If you want to know the mechanics of how a Texas prison is run, you should read Behind the Walls by George Antonio Renauld [PLN Aug. 2003, p. 29]. It gives all the details on the inner workings of a large prison system, much as the owner's manual gives all the details on how to operate your car. However, just as the owner's manual can never convey the emotional pleasure driving can be, Renauld relates merely the unemotional mechanics of imprisonment--the rules, the programs and the furnishings. If you want to know how it feels to have a loved one in prison, read Toni Cyan-Brock's Prisoners of Love. Cyan-Brock goes beyond describing the mechanics, delving into the emotional impact imprisonment has on prisoners and their loved ones.
Prisoners of Love is a collaborative project by Cyan-Brock and the people who responded to her requests for contributions. It is largely a first-hand-experience book, but addresses general situations as well as the specific ones encountered by the contributors. Cyan-Brock also puts out a Prisoners of Love Newsletter ($20/year, P. O. Box 32531, Amarillo, TX 79120) and runs a website: www.prisonersoflove.com. All three focus on issues of importance to prisoners and the people that love them.
In one sense, the book is a vivid description of the trials, tribulations and occasional triumphs of people who love prisoners and the prisoners they love. On another level, it is a how-to book on maintaining relationships under adverse conditions. Many of the book's suggestions might well apply to families separated by military service, severe ill health, or other circumstances.
Cyan-Brock doesn't leave out the touchy and difficult situations, such as marriage, divorce, disease and death, addressing the subjects with a refreshing frankness rarely heard in a prison's visiting room. Her openness and the openness of the other contributors to the book remind us that these milestones of life, whether joyful or sad, are shared by all, uniting us in our humanity, prisoner and free citizens alike.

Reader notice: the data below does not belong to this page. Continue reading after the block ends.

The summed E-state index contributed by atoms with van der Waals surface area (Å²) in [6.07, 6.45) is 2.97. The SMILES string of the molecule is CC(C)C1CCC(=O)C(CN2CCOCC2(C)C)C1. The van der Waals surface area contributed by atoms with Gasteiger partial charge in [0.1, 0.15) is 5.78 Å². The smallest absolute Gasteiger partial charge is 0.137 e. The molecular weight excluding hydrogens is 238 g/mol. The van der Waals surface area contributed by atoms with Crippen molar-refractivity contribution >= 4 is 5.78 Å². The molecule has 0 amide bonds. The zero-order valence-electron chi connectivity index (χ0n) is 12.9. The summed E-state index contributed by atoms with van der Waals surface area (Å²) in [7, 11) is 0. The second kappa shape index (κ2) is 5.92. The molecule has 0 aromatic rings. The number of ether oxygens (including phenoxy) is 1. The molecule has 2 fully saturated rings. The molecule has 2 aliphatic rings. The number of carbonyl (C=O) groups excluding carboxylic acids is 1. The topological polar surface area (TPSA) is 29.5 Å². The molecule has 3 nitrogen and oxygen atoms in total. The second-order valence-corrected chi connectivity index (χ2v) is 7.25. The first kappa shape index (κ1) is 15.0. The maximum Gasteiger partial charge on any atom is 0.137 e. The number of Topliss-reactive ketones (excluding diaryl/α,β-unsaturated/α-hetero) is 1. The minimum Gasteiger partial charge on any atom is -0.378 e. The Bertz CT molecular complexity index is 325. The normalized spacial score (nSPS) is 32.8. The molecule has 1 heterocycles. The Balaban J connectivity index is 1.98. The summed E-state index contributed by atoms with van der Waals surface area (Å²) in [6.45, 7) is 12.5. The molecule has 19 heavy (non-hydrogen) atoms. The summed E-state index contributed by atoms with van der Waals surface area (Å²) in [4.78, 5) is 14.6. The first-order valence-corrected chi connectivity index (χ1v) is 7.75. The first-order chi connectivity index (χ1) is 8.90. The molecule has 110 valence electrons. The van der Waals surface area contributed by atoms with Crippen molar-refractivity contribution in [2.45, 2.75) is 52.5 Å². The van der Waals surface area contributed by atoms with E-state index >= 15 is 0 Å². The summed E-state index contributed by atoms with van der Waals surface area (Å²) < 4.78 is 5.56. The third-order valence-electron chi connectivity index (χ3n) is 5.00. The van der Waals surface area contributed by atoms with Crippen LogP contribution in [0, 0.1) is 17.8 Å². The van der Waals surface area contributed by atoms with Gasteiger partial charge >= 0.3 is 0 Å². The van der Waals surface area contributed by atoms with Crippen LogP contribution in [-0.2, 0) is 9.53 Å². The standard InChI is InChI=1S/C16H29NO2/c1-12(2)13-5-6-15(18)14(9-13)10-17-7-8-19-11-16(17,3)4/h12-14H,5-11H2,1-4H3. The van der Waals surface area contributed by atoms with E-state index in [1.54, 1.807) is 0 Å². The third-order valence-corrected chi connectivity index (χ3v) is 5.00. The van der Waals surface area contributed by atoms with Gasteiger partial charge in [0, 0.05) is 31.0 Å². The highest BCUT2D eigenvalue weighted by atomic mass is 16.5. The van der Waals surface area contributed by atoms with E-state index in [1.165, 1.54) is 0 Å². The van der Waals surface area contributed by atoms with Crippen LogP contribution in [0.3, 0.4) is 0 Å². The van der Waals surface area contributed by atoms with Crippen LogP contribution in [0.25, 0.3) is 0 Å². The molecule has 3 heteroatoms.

Cyan-Brock addresses oft overlooked subjects that are much in need of discussion. This ranges from how illiteracy negatively impacts the relationship between prisoners and their loved ones to the factors one should consider when contemplating a move to be closer to a loved-ones' prison-of-assignment and the advisability of taking blood tests for HIV, HCV and TB immediately prior to or immediately after release even if neither partner has engaged in risky behavior.
The book also gives useful advice on how to deal with prison guards and bureaucrats and includes an interview with a prison chaplain that helps explain some of the limitations they operate under. Perhaps the most valuable thing the book does is remind us that prisons are not institutions of steel bars, fences and rules--they are institutions of people. Human beings run them and human beings are imprisoned in them. Bearing that in mind makes it easier to understand the sometimes seemingly mindless decisions by the prison administration and the prisoners.
The book suffers a bit from a pop-psychology feel in places, but that is more than made up for in the clear and lucid sections describing the problems prisoners of love encounter and the suggestions for solving them. I recommend reading the book before you need its advice. It is well organized into twenty-four topical chapters that make finding the advice and suggestions for a. particular situation easy when needed. However, because we don't always think clearly in a crisis, it is better to read the book while calm and know to refer to it later.
Prisoners of Love may be ordered from Dreamcatcher Books, 2607 Wolflin Ave. PMB 121, Amarillo, TX 79109. www.dream.catcherbooks.com ($17.95).
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